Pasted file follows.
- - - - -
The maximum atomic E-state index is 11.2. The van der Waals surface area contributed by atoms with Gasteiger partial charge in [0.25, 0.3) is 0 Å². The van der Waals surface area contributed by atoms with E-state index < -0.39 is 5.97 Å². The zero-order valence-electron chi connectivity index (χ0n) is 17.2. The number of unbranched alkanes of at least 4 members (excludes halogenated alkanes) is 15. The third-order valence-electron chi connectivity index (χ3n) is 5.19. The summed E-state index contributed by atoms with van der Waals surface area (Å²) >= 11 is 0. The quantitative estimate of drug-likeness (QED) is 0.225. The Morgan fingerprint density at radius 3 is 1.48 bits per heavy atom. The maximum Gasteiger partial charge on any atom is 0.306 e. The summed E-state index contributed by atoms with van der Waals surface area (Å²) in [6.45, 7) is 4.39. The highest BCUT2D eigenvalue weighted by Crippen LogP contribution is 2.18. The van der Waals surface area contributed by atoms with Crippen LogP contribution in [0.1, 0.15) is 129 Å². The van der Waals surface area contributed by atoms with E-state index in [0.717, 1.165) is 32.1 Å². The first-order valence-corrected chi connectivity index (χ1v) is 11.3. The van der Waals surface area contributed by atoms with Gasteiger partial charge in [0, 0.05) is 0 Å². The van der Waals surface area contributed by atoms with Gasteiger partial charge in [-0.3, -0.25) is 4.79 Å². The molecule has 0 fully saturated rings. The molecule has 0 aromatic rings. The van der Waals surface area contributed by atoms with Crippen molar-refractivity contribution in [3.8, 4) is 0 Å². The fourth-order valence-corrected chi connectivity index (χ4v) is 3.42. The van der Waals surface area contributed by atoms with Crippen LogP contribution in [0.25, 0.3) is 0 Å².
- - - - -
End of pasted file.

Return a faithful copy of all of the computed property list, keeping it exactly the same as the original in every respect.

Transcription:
The maximum atomic E-state index is 11.2. The van der Waals surface area contributed by atoms with Gasteiger partial charge in [0.25, 0.3) is 0 Å². The van der Waals surface area contributed by atoms with E-state index < -0.39 is 5.97 Å². The zero-order valence-electron chi connectivity index (χ0n) is 17.2. The number of unbranched alkanes of at least 4 members (excludes halogenated alkanes) is 15. The third-order valence-electron chi connectivity index (χ3n) is 5.19. The summed E-state index contributed by atoms with van der Waals surface area (Å²) >= 11 is 0. The quantitative estimate of drug-likeness (QED) is 0.225. The Morgan fingerprint density at radius 3 is 1.48 bits per heavy atom. The maximum Gasteiger partial charge on any atom is 0.306 e. The summed E-state index contributed by atoms with van der Waals surface area (Å²) in [6.45, 7) is 4.39. The highest BCUT2D eigenvalue weighted by Crippen LogP contribution is 2.18. The van der Waals surface area contributed by atoms with Crippen LogP contribution in [0.1, 0.15) is 129 Å². The van der Waals surface area contributed by atoms with E-state index in [0.717, 1.165) is 32.1 Å². The first-order valence-corrected chi connectivity index (χ1v) is 11.3. The van der Waals surface area contributed by atoms with Gasteiger partial charge in [0, 0.05) is 0 Å². The van der Waals surface area contributed by atoms with Gasteiger partial charge in [-0.3, -0.25) is 4.79 Å². The molecule has 0 fully saturated rings. The molecule has 0 aromatic rings. The van der Waals surface area contributed by atoms with Crippen molar-refractivity contribution in [3.8, 4) is 0 Å². The fourth-order valence-corrected chi connectivity index (χ4v) is 3.42. The van der Waals surface area contributed by atoms with Crippen LogP contribution in [0.25, 0.3) is 0 Å².